Swan Song: A Life in Thirteen Lines
by Jaime R. Wood
On a blue-sky summer day in 2005, I was walking with friends to a picnic when my father called me from Mexico – his voice an off-kilter metronome – to tell me that his brother Chris had taken his own life. I nearly collapsed on the sidewalk. But my grief had nothing to do with losing a loved one. I’d never met my Uncle Chris. He was bits and pieces, stories and photos. He wasn’t a real person to me, but my father is. And my father was devastated. See, my dad is the oldest of three siblings and his sister, my Aunt Judy, also committed suicide nearly twenty years before Chris did. So my father was suddenly an only child. But this is a story that still hasn’t found its way into poetry form – at least not yet.
A poem is a frame, or maybe it’s a cradle, something that holds a life, a moment, an idea. Whatever metaphor we use to explain what poetry is, it will always include limits. Even Whitman and Ginsberg with their ever-winding lines had to stop somewhere. When writing “Swan Song,” published in the Fall 2012 issue of VoiceCatcher: a journal of women’s voices & visions, I had to set aside my father’s story, expel my Aunt Judy’s traumas, and quiet the questions of cause and effect, of heredity and mental illness. They wouldn’t fit. I could only cradle so much of this in one poem. The task was to decide what essence, what grain of truth, I would commit to for this small, gentle piece.
for Chris Wood
Whether the summer leaves waved
in the wind, shushed and crackled
as you walked into the woods,
whether the pulse of crickets –
their threet-threet-threet keeping time
with the breeze – altered the pace
of your breathing, whether you
were stricken by the sounds
of the forest, whether you saw the stars,
paused as in prayer before you tucked
the gun under your chin, or whether
the clouds stared down like milky glass,
makes a difference.
First, I should admit that this process isn’t ever linear for me. Is it for anyone, really? When I began, for instance, I didn’t know the piece would be small or gentle. As a poet, I’m a whirling dervish attempting to reach ecstasy, or at least satisfaction. I often begin with a phrase that haunts or a rhythm of words that won’t subside. My initial attempt was a long, seven-part poem called “Picnic on a Suicide Day” that tried to encompass all the events, all the emotions. The title was the catalyst phrase and I worked on building it into a meaningful poem for years. Of course, it failed. This poem came from a place of grief and anger, not a desire for understanding or love. Maybe that means something.
That original poem was more about me than about Chris. It was an attempt at gravitas I couldn’t pull off because – even with only one degree of separation, even with shared blood – the human connection wasn’t there. I couldn’t get past the fact that I didn’t know the man, or that I couldn’t feign a grief for him that was felt second hand. I had to take a different approach, because some degree of the grief I was feeling was real and was mine, not my father’s.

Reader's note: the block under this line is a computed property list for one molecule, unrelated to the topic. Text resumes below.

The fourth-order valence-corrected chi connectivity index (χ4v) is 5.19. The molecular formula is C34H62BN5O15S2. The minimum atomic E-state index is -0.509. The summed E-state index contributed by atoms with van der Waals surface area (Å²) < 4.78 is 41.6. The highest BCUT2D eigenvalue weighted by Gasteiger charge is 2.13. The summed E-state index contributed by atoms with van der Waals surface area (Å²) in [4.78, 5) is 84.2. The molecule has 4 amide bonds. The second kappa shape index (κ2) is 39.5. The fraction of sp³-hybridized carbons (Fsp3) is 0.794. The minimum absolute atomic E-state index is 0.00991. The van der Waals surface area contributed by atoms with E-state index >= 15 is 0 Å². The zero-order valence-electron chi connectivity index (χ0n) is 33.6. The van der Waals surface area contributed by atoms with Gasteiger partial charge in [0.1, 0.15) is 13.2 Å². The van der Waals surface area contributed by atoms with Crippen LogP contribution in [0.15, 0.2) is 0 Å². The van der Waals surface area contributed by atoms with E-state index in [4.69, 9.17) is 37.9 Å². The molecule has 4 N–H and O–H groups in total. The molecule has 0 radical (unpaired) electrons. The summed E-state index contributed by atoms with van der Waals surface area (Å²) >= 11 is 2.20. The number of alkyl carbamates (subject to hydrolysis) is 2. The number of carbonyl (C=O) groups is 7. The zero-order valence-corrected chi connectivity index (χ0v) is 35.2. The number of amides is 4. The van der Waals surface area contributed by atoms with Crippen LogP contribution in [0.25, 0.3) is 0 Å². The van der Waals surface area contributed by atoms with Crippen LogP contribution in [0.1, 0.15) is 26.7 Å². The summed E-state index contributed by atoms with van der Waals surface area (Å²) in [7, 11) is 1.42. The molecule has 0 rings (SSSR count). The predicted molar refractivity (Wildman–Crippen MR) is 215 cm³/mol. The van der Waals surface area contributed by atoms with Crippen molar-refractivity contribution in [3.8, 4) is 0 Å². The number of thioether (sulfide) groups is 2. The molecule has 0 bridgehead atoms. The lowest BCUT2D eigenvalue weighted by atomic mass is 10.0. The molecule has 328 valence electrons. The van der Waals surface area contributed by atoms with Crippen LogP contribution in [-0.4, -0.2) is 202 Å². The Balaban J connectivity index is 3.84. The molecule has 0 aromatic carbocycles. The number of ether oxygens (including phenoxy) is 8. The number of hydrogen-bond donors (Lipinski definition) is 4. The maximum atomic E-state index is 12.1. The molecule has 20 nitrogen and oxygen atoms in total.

So I started thinking about the whole event in a different way. I started asking how I could make it more about discovering a universal truth and less about me. To do this, I had to try to place myself inside Chris’s head. This was an impossible feat, so the next best thing was to follow him through the woods, to paint the scene.
My poem takes Chris’s act moment by moment, considers the leaves, the crickets, the breeze, and asks which factors were present that day and whether it would have made a difference to him. Regardless, it makes a difference to the rest of us. We want to know: Was he calm? Was it a nice day? Did he reconsider? Did the woods speak to him? Did the clouds convince him to go ahead with it?
And of course, none of that matters, not enough to bring a life back. But we need it, because stories are all we have to make meaning. Metaphors are the glue that holds our souls together, tricking us into believing we understand each other. Those thirteen lines became my journey through the woods with my Uncle Chris – a man I’ll never know. “Swan Song” is small request for clarity: If I think of my father’s brother out there alone, heart pounding under a milk grey sky, I mourn differently than I would if I saw him standing calmly, saying goodbye to the world on his own terms. In the end, I had to paint the scene both ways for it to be honest. Otherwise, I’d just be assuaging my own imagination in the face of an inexplicable reality.
Welcome to our new Writers on Writing series, where authors share how they do what they do: Find inspiration, create drafts, make choices on how – and what – to add, subtract, revise. In this series, each author will offer insights into her creative process that we hope will inspire your own.
Jaime R. Wood is the author of Living Voices: Multicultural Poetry in the Middle School Classroom (NCTE 2006). Her poems have appeared in Dislocate, Matter, Weird Sisters, Rivets, Juked, ZYZZYVA and DIAGRAM. She currently teaches in the English department at Clackamas and Mt. Hood Community Colleges and lives in Portland with her husband and their family of cats.